Dr. William Stewart Halsted, surgeon-in-chief at Johns Hopkins University, is widely credited for the development and introduction of the first medical gloves in 1890. In an era when more patients died from bacterial infections than the illness which prompted initial surgery, Dr. Halsted pioneered antiseptic procedures and the sterilisation of all medical equipment.
Halsted was appointed the first chief of surgery of the newly established Johns Hopkins Hospital in 1889. In the same year, his nurse Caroline Hampstead complained about contact dermatitis caused by the antiseptic mercuric bichloride. Dr. Halsted asked the Goodyear Tire and Rubber Company to design medical gloves that could be dipped in carbolic acid and rubber surgical gloves were borne.
However, it wasn’t until 1964 that the first disposable medical gloves were manufactured by Ansell based on the manufacturing technique used for condoms. Disposable rubber gloves have saved countless hours of glove reprocessing, repairing and sterilisation. The modern rubber medical glove provides surgical staff with increased grip, comfort and sensitivity during operation procedures and prevents contamination which can lead to further complications.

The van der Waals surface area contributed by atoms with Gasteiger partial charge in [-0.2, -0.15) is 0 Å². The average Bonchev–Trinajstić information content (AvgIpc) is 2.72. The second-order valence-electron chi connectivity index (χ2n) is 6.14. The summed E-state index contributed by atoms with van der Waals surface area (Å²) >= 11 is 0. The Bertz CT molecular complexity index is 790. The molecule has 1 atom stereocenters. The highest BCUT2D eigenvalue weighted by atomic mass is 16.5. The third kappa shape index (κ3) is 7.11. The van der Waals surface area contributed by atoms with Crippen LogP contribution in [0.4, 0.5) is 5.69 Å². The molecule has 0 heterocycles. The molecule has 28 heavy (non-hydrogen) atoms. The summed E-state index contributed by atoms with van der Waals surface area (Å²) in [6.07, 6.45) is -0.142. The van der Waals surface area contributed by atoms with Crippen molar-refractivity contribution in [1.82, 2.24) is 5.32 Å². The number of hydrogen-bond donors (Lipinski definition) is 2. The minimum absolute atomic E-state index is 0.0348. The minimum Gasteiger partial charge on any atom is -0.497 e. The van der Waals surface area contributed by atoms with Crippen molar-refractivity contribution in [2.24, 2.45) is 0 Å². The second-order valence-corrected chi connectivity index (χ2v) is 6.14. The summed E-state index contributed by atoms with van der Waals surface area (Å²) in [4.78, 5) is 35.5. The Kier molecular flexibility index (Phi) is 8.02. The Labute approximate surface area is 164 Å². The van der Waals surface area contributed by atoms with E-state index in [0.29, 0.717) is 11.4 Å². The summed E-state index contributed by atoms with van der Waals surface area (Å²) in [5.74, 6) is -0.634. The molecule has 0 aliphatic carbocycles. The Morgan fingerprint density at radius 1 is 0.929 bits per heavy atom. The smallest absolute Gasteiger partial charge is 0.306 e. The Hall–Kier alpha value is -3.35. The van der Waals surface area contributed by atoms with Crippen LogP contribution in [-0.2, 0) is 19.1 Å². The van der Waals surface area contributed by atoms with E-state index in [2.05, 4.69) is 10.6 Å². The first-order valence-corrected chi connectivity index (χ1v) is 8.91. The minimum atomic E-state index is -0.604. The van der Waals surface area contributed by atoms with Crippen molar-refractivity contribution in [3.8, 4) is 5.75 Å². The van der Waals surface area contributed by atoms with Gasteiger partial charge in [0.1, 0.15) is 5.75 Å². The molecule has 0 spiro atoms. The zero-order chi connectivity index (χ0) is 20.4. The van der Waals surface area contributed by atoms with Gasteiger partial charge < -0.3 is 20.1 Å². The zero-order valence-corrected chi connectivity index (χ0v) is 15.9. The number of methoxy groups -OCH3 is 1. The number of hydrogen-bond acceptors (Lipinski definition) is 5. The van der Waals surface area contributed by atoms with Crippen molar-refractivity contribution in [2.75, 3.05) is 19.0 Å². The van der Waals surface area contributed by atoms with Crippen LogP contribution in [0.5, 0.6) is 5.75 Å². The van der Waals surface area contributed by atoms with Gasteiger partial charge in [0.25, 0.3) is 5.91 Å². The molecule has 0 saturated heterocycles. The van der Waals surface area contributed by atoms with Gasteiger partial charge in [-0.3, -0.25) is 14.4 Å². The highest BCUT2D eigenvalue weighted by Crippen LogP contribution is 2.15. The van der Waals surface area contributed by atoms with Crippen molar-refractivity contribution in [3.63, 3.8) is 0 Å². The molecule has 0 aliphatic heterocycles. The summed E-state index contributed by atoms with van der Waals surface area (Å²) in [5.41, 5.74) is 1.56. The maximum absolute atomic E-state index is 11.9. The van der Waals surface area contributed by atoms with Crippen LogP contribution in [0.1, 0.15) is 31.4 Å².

Since 1980 the incidence of latex allergies amongst healthcare workers and patients has increased dramatically. This is largely attributed to increased medical glove use to prevent transmission of bloodborne pathogens, including the human immunodeficiency virus (HIV) between caregivers and patients, as well as poorly regulated latex factories in tropical countries.
Medical manufacturers have since implemented the production of medical gloves made from non-latex materials such as neoprene, poly vinyl chloride (PVC or Vinyl), and nitrile that vary in fit, feel and importantly protection. Exact fit, protection level and usage are some of the factors that medical staff should consider when choosing the appropriate surgical glove. In an effort to make medical care safer for patients and healthcare workers, Johns Hopkins Hospital became the first major medical institution to become “latex safe” by abandoning the use of latex gloves and almost all latex medical products.